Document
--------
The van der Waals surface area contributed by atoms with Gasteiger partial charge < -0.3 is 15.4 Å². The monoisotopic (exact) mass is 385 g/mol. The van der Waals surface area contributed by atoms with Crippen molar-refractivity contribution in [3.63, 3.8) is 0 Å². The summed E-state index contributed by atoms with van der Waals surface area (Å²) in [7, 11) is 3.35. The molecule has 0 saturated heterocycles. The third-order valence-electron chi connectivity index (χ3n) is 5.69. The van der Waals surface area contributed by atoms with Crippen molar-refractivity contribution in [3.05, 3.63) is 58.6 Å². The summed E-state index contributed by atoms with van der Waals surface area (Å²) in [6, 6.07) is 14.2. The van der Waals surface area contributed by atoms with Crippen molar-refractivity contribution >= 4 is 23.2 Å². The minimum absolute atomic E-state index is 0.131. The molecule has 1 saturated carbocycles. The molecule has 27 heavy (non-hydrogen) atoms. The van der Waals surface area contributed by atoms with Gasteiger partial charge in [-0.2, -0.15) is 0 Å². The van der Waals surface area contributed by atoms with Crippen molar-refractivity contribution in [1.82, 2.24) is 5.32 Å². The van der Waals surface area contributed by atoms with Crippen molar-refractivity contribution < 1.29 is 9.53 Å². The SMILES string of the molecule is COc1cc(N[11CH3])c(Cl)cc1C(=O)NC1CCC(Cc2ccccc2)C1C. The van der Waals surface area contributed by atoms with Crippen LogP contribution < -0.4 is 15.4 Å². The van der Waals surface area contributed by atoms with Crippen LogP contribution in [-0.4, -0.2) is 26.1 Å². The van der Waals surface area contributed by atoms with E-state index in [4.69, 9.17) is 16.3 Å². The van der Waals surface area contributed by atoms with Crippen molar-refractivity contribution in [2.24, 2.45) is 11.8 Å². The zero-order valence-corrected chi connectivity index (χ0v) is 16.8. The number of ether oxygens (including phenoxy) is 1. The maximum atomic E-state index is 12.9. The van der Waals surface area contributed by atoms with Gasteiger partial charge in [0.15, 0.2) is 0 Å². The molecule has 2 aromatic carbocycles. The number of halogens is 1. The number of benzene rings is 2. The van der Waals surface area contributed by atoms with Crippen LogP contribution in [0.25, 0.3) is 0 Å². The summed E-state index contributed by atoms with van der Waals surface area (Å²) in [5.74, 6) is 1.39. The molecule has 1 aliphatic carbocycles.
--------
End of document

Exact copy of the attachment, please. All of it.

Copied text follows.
The van der Waals surface area contributed by atoms with Gasteiger partial charge < -0.3 is 15.4 Å². The monoisotopic (exact) mass is 385 g/mol. The van der Waals surface area contributed by atoms with Crippen molar-refractivity contribution in [3.63, 3.8) is 0 Å². The summed E-state index contributed by atoms with van der Waals surface area (Å²) in [7, 11) is 3.35. The molecule has 0 saturated heterocycles. The third-order valence-electron chi connectivity index (χ3n) is 5.69. The van der Waals surface area contributed by atoms with Crippen molar-refractivity contribution in [3.05, 3.63) is 58.6 Å². The summed E-state index contributed by atoms with van der Waals surface area (Å²) in [6, 6.07) is 14.2. The van der Waals surface area contributed by atoms with Crippen molar-refractivity contribution >= 4 is 23.2 Å². The minimum absolute atomic E-state index is 0.131. The molecule has 1 saturated carbocycles. The molecule has 27 heavy (non-hydrogen) atoms. The van der Waals surface area contributed by atoms with Gasteiger partial charge in [-0.2, -0.15) is 0 Å². The van der Waals surface area contributed by atoms with Crippen molar-refractivity contribution in [1.82, 2.24) is 5.32 Å². The van der Waals surface area contributed by atoms with Crippen molar-refractivity contribution < 1.29 is 9.53 Å². The SMILES string of the molecule is COc1cc(N[11CH3])c(Cl)cc1C(=O)NC1CCC(Cc2ccccc2)C1C. The van der Waals surface area contributed by atoms with Crippen LogP contribution < -0.4 is 15.4 Å². The van der Waals surface area contributed by atoms with Crippen LogP contribution in [-0.4, -0.2) is 26.1 Å². The van der Waals surface area contributed by atoms with E-state index in [4.69, 9.17) is 16.3 Å². The van der Waals surface area contributed by atoms with Crippen molar-refractivity contribution in [2.24, 2.45) is 11.8 Å². The zero-order valence-corrected chi connectivity index (χ0v) is 16.8. The number of ether oxygens (including phenoxy) is 1. The maximum atomic E-state index is 12.9. The van der Waals surface area contributed by atoms with Gasteiger partial charge in [0.15, 0.2) is 0 Å². The molecule has 2 aromatic carbocycles. The number of halogens is 1. The number of benzene rings is 2. The van der Waals surface area contributed by atoms with Crippen LogP contribution in [0.25, 0.3) is 0 Å². The summed E-state index contributed by atoms with van der Waals surface area (Å²) in [5.74, 6) is 1.39. The molecule has 1 aliphatic carbocycles.